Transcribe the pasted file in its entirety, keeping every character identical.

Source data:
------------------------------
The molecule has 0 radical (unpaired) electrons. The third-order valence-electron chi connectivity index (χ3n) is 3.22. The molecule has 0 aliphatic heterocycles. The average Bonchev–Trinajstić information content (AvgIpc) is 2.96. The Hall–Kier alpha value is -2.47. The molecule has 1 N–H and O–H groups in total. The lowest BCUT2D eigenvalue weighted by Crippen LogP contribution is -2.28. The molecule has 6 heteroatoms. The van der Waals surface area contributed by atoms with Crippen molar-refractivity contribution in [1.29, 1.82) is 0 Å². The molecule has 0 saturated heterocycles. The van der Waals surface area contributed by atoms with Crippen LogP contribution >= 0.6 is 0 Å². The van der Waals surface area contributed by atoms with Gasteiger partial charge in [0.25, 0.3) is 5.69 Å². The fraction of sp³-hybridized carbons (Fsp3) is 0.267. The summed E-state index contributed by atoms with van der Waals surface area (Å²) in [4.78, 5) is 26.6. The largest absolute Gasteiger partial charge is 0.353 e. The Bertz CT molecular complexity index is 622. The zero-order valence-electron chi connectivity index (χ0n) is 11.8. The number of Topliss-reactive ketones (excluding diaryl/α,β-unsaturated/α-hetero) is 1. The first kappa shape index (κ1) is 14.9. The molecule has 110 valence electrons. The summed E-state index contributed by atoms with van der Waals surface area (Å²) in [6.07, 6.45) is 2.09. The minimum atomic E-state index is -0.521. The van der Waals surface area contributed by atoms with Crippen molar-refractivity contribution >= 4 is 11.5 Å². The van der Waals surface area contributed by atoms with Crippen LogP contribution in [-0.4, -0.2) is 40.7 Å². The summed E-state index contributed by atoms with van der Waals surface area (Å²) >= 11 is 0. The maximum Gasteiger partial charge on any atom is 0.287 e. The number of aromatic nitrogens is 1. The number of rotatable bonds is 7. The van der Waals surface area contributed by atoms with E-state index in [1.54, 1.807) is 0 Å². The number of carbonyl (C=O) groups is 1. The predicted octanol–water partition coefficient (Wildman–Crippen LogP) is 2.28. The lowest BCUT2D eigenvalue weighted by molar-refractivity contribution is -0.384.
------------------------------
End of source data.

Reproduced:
The molecule has 0 radical (unpaired) electrons. The third-order valence-electron chi connectivity index (χ3n) is 3.22. The molecule has 0 aliphatic heterocycles. The average Bonchev–Trinajstić information content (AvgIpc) is 2.96. The Hall–Kier alpha value is -2.47. The molecule has 1 N–H and O–H groups in total. The lowest BCUT2D eigenvalue weighted by Crippen LogP contribution is -2.28. The molecule has 6 heteroatoms. The van der Waals surface area contributed by atoms with Crippen molar-refractivity contribution in [1.29, 1.82) is 0 Å². The molecule has 0 saturated heterocycles. The van der Waals surface area contributed by atoms with Crippen LogP contribution >= 0.6 is 0 Å². The van der Waals surface area contributed by atoms with Gasteiger partial charge in [0.25, 0.3) is 5.69 Å². The fraction of sp³-hybridized carbons (Fsp3) is 0.267. The summed E-state index contributed by atoms with van der Waals surface area (Å²) in [4.78, 5) is 26.6. The largest absolute Gasteiger partial charge is 0.353 e. The Bertz CT molecular complexity index is 622. The zero-order valence-electron chi connectivity index (χ0n) is 11.8. The number of Topliss-reactive ketones (excluding diaryl/α,β-unsaturated/α-hetero) is 1. The first kappa shape index (κ1) is 14.9. The molecule has 110 valence electrons. The summed E-state index contributed by atoms with van der Waals surface area (Å²) in [6.07, 6.45) is 2.09. The minimum atomic E-state index is -0.521. The van der Waals surface area contributed by atoms with Crippen molar-refractivity contribution >= 4 is 11.5 Å². The van der Waals surface area contributed by atoms with Crippen LogP contribution in [-0.4, -0.2) is 40.7 Å². The summed E-state index contributed by atoms with van der Waals surface area (Å²) >= 11 is 0. The maximum Gasteiger partial charge on any atom is 0.287 e. The number of aromatic nitrogens is 1. The number of rotatable bonds is 7. The van der Waals surface area contributed by atoms with E-state index in [1.54, 1.807) is 0 Å². The number of carbonyl (C=O) groups is 1. The predicted octanol–water partition coefficient (Wildman–Crippen LogP) is 2.28. The lowest BCUT2D eigenvalue weighted by molar-refractivity contribution is -0.384.